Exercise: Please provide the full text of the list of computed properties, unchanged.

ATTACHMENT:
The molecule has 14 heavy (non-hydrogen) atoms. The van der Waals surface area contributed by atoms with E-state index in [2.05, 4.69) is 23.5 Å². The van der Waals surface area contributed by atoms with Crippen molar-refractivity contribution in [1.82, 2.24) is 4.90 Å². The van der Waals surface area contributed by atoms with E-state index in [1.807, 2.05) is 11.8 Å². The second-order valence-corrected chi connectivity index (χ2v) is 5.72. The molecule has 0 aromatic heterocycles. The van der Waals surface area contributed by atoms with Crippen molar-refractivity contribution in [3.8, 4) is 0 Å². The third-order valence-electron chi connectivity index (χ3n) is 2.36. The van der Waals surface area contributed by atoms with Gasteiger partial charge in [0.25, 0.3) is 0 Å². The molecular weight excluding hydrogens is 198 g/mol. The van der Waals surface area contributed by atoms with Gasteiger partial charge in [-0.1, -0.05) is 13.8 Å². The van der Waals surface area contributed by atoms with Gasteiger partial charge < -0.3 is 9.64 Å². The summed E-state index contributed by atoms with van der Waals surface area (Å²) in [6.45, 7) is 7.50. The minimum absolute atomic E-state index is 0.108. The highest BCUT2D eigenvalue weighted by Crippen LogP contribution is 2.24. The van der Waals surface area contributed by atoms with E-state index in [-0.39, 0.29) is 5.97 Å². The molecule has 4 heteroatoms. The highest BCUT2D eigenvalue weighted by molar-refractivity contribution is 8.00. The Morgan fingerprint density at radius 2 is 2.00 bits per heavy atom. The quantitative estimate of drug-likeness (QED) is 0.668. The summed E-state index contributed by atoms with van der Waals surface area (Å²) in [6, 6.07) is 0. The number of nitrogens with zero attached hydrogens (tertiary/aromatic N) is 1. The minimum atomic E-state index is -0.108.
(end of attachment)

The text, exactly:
The molecule has 14 heavy (non-hydrogen) atoms. The van der Waals surface area contributed by atoms with E-state index in [2.05, 4.69) is 23.5 Å². The van der Waals surface area contributed by atoms with Crippen molar-refractivity contribution in [1.82, 2.24) is 4.90 Å². The van der Waals surface area contributed by atoms with E-state index in [1.807, 2.05) is 11.8 Å². The second-order valence-corrected chi connectivity index (χ2v) is 5.72. The molecule has 0 aromatic heterocycles. The van der Waals surface area contributed by atoms with Crippen molar-refractivity contribution in [3.8, 4) is 0 Å². The third-order valence-electron chi connectivity index (χ3n) is 2.36. The van der Waals surface area contributed by atoms with Gasteiger partial charge in [0.25, 0.3) is 0 Å². The molecular weight excluding hydrogens is 198 g/mol. The van der Waals surface area contributed by atoms with Gasteiger partial charge in [-0.1, -0.05) is 13.8 Å². The van der Waals surface area contributed by atoms with Gasteiger partial charge < -0.3 is 9.64 Å². The summed E-state index contributed by atoms with van der Waals surface area (Å²) in [6.45, 7) is 7.50. The minimum absolute atomic E-state index is 0.108. The highest BCUT2D eigenvalue weighted by Crippen LogP contribution is 2.24. The van der Waals surface area contributed by atoms with E-state index in [-0.39, 0.29) is 5.97 Å². The molecule has 4 heteroatoms. The highest BCUT2D eigenvalue weighted by molar-refractivity contribution is 8.00. The Morgan fingerprint density at radius 2 is 2.00 bits per heavy atom. The quantitative estimate of drug-likeness (QED) is 0.668. The summed E-state index contributed by atoms with van der Waals surface area (Å²) in [6, 6.07) is 0. The number of nitrogens with zero attached hydrogens (tertiary/aromatic N) is 1. The minimum atomic E-state index is -0.108.